5. The reason governments and police chiefs defend these tactics is because of the results, not despite them. As they see the occasional unarmed citizen gunned down by the SWAT team serves as an example and keeps the citizens suitably afraid of the law. This is ARMY OF OCCUPATION POLICING. The racial underclassed has always enjoyed such policing, but now it is extending to the middle classes.

    “To protect and serve” is the motto of many American police forces but one may ask “to protect and serve whom?”. Only a minority of US citizens have both the protection of and protection from these police gangs, possibly as few as 0.1%.

  6. The other issue with American policing is the overuse of the taser as a means to gain compliance through torture and the resultant deaths. The cumulative death toll is now over 500 in North America. The following two sites cover the issue in depth. They are no longer updated frequently, but the archives are worth browsing.

    Excited-Delerium.

    TNT Truth … Not Tasers.

  7. QUOTE “There is a long history of organized murders of homeowners and “drug forfeiture laws” used to cover up their crimes. ”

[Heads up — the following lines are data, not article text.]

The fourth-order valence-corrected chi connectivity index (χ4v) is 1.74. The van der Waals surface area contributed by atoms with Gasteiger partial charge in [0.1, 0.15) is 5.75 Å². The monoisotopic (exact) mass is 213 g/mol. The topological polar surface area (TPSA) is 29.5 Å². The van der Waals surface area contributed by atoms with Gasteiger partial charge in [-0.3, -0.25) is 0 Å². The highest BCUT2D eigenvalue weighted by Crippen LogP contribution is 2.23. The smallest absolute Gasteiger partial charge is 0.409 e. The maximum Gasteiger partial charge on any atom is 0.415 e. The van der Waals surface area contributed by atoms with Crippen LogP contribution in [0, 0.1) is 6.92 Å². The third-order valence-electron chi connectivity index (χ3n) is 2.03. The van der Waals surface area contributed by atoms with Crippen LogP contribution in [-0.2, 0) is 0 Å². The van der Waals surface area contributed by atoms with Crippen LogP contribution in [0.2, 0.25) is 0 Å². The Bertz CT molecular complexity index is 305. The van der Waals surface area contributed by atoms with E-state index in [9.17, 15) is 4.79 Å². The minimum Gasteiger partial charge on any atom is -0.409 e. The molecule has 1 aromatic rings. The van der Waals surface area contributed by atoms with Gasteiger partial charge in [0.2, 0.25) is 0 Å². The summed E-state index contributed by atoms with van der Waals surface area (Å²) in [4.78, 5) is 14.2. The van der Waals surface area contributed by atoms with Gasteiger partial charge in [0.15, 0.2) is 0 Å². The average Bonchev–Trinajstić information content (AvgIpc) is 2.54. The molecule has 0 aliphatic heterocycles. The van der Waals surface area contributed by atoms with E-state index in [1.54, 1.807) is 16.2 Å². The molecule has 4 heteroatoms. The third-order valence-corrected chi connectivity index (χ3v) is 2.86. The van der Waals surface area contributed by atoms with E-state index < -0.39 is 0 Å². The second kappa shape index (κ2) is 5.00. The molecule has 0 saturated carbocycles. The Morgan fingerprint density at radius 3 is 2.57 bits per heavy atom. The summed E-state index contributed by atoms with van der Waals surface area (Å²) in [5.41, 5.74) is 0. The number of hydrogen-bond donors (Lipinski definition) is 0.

Yeah Donald Scott is a good example. Police paid out $5million to his widow.

    As for ending the War On Drugs, first we have to get our Government out of the drug trade.
    Been long know that the CIA helps countries, who may have this as one of their main exports, get them into our country. Customs officials have testified again & again on this.

    I mean when you have the Feds going after a guy that has a state license to grow it, then there must be a LOT of influence being pushed at the fed level, and that can only mean SOMEONE is getting a LOT of money!!

  8. junctionshamus 1, February 22, 2013 at 7:24 pm

    “We, as criminal defense lawyers, are forced to deal with some of the lowest people on earth, people who have no sense of right and wrong, people who will lie in court to get what they want, people who do not care who gets hurt in the process. It is our job – our sworn duty – to protect our clients from these people.” – Cythia Rosenberry, Federal Public Defender, Washington, D.C.